Venial sins are those sins we commit out of ignorance or weakness during our lives. St. Thomas Aquinas called this tendency to sin concupiscence. Even with the mark of Baptism, the stain of original sin still calls us to thoughtlessly do foolish and evil things. The Holy Sacrifice of the Mass is a primary means to correct those offenses against God, as we offer our sinfulness along with Jesus’ one-time sacrifice to set ourselves back on the path. Each week we come back to the fountain to be refreshed by Grace, because we fail during the week. Daily communicants make even better progress. We abide with Christ and walk with him. Our failings are made up by Christ who helps us recover and get back on the path.
Habitual venial sin can lead to Mortal sin, discussed in the next paragraph, so don’t take these sins lightly. On the other hand, being active in the sacramental life, we can relax and trust that if we ask and desire it we can be freed from those sins – especially with frequent confession and reception of the Eucharist. This participation is in part how we abide with Christ and live in the spirit of Hope as adopted brothers and sisters of Jesus.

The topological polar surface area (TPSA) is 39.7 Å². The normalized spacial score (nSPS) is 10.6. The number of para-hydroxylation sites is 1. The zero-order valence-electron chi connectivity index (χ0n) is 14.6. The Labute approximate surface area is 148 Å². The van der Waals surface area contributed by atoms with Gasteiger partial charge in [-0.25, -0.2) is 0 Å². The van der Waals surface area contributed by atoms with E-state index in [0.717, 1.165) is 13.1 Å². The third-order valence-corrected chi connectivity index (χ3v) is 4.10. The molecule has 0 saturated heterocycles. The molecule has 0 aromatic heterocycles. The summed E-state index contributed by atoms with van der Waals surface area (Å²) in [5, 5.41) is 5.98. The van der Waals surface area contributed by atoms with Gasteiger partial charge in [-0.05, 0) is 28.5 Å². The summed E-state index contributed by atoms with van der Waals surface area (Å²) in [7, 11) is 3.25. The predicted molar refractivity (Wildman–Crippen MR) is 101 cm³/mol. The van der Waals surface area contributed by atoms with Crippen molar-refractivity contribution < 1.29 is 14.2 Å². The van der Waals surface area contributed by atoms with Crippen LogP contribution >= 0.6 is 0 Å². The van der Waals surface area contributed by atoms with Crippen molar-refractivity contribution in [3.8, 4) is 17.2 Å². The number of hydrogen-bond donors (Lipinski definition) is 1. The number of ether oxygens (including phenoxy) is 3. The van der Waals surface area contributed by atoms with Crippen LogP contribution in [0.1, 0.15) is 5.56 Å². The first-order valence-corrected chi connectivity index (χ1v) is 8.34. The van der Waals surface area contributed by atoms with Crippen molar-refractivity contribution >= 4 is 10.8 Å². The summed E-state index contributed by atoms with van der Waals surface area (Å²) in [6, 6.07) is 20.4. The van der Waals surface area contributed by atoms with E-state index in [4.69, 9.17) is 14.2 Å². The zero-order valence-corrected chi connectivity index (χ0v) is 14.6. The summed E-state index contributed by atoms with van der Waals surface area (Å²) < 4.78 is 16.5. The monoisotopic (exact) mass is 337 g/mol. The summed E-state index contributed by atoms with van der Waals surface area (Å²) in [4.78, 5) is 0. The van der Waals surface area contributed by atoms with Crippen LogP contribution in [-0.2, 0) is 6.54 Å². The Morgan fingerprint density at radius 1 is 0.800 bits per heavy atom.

Mortal sin are those sins that are grave in nature, and done with full knowledge and free will. Mortal sins are the most serious. It literally breaks our relationship with God and removes us from a “state of Grace.” This is a calamity for those in this state because if they were to die, most likely they would be damned to Hell. Those in this state should not receive the Eucharist because as St. Paul wrote, we eat and drink condemnation upon ourselves. The remedy that makes up for venial sins committed because we are weak and stupid during the week will become a poison which further offends God and moves us closer to damnation. St. John Bosco wrote that the soul of a person in this state is already in Hell in a manner of speaking, even while their body still lives. The longer someone is away from God’s grace, the harder it is for him or her to find their way back. Those in this situation should not delay – as scripture says, “Seek the Lord while he may be found. Call to Him while he is still near.” (Isaiah 55: 6-7)